Tanya Bonakdar Gallery is very pleased to present an exhibition of new work by Hannah Starkey. Comprised of new large and small-scale photographs, Starkey’s second solo show with the gallery continues her investigation of the formal and psychological connections between the individual and the contemporary urban landscape. Collaborating with anonymous women who agree to be photographed, the work provides a particular exploration of this environment as seen and experienced from a female perspective. Within this conceptual framework, Starkey constructs exquisitely textured tableaux that resonate with quiet drama.
The architectural spaces that serve as backdrops in Starkey's photographs are varied, but the sleek, and often severe geometry of her settings stands in poignant contrast to the women who inhabit them. The way that Starkey frames her subjects in these environments enhances the psychological depth of her images, as she juxtaposes her enigmatic protagonists with the artifice of a complex constructed world. Starkey's new series of works place a particular emphasis on the dynamic visual effects of windows, glass facades, and vertical blinds, which formally divide the space, and layer depths of field. The women photographed in these new compositions are once more removed from the viewer, as they appear behind these reflective screens. This issue once again informs the relationship between the photographer and the subject, as the glass serves as both a physical and metaphorical barrier that extends the viewer. Further, in this new body of work, attention is given to haunting narrative conventions that appear almost as apparitions: in one work a fairy tale crescent moon shares the frame with a human subject who seems only absently aware of its presence. Elsewhere, a centaur is brought into the image from beyond the camera's gaze by way of a reflection in the window; the centaur appears to be gazing into the window as a young girl inside gazes out.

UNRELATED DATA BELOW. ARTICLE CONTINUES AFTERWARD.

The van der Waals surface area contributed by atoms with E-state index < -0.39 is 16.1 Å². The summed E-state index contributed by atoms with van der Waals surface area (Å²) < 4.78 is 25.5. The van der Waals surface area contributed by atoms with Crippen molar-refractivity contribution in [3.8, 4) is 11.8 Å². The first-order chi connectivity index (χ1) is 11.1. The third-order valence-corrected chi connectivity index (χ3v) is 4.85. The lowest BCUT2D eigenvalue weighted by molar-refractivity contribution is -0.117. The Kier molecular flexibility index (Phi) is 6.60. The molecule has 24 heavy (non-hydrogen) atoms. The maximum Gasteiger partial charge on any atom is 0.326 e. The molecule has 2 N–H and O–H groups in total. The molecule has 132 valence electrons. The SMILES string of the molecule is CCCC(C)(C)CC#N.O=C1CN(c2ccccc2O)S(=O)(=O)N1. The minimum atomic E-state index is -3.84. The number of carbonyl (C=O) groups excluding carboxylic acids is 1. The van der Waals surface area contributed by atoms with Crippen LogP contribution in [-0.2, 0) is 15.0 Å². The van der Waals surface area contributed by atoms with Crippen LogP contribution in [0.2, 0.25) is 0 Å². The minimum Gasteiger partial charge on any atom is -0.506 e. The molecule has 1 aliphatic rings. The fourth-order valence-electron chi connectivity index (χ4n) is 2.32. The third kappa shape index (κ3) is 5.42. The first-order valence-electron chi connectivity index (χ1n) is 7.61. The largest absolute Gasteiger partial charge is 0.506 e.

This theme is continued in a striking series of exceptional new smaller photographs taken over the past three summers on the streets of London and Berlin. More intimate in scale, Starkey engages with her subjects more directly and the vast divide between the photographer (and viewer) and the subject is breeched, as one appears conscious of the other for the first time. Sunglasses, which the artist describes as allowing for a “different type of portraiture, one that blocks the consuming gaze of the camera and veils the returning one,” are worn by each woman that Starkey shoots. The glasses are formally analogous to the screens, windows, blinds and shades that set the stage for the meditative female subjects in the larger-scale pieces, but they play a different role; instead of emphasizing vulnerability they seem to liberate their wearer. Starkey explains that in these images she wants to “break the hierarchy between the photographer and subject,” exploring strengths instead of exploiting weaknesses.
More generally, this work portrays women that are under- represented or misrepresented within the media. Starkey intends for these new images to be an antidote to the one dimensional, highly sexualized, stereotypical portrayals of women used to sell commodities. By resisting this consuming gaze, the artist explores a viewing experience that encourages the viewer to look in a different way.